Business counts, for every view

Mark Fryer, editor of award-winning insert, The Business. Photo / Natalie Slade
Mark Fryer, editor of award-winning insert, The Business. Photo / Natalie Slade

At the Canon Media Awards, the title of best newspaper inserted magazine is usually scooped by the glossier parts of the paper: lifestyle, recipes and celebrities.

So it was a change of form this year when the award went to The Business, the Herald's Friday magazine on all things business-related.

In the words of award judge Jim Tully: "The Business consistently produces authoritative news and commentary in the financial sector."

It was good to get recognition for the importance of business news, says the magazine's editor, Mark Fryer. "Wherever you sit on the fence politically, business matters," he says. "It's not just dry stuff about numbers."

Fryer has been covering business, off and on, since the days of the spectacular 1980s sharemarket boom - and equally spectacular crash - and has seen many changes in the way the news is handled.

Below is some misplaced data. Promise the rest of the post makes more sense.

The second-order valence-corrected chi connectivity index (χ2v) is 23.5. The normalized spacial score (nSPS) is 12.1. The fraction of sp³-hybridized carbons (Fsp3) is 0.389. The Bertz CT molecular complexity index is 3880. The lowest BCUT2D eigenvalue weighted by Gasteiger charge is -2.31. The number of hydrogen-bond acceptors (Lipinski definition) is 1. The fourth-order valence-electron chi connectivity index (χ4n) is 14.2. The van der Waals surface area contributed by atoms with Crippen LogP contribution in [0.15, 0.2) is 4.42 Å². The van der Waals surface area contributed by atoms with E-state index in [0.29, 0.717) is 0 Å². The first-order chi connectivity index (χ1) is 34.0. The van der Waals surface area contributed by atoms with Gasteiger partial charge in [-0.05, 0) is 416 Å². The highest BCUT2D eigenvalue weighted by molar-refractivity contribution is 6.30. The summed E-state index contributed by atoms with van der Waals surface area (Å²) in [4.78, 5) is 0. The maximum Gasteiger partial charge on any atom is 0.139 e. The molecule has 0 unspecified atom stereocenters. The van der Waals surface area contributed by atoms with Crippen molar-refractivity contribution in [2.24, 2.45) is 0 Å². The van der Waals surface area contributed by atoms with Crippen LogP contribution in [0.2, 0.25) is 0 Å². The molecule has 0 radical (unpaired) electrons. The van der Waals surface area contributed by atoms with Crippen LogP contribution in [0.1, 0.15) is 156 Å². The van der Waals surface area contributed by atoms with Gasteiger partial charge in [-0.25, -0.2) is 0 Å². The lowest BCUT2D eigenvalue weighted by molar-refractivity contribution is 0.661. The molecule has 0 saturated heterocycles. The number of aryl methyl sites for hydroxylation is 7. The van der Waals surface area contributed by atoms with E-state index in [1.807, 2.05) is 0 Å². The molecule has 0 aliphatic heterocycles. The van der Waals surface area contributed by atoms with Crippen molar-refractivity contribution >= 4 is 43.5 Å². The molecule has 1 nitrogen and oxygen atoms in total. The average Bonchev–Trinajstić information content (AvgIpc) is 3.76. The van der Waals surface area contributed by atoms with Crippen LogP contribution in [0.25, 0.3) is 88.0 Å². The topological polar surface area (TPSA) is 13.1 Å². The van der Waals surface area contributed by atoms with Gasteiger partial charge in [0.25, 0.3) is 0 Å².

"In those days it was very much about the numbers, and very much for those who were already in the know," he says. "It was almost like writing for a club of people who were interested in the sharemarket, and not much beyond that."

These days the aim is to broaden the idea of business news, and to recognise that, important as it is, the sharemarket isn't the only place where business happens.

That's reflected in the issues of the magazine which were entered for the Canon awards. They included stories on topics as diverse as an interview with market regulator Sean Hughes, a group of entrepreneurs hunting for an angel investor, a critical look at the speed - or otherwise - of the Government's ultra-fast broadband scheme, and an interview with outspoken Retirement Commissioner Diana Crossan.

Launched in 2006, The Business has played a role in widening the understanding of business.

"There are still people who can't see why they should care about business," says Fryer. "But then, I've never understood why anyone gets excited about sport, so we all have our blind spots."

A week of winners

Newspaper of the Year/best newspaper design

Best reporter, David Fisher, and best news site,

Best columnist, John Armstrong

Best photo essay, Richie Robinson

Best inserted magazine, The Business

- NZ Herald

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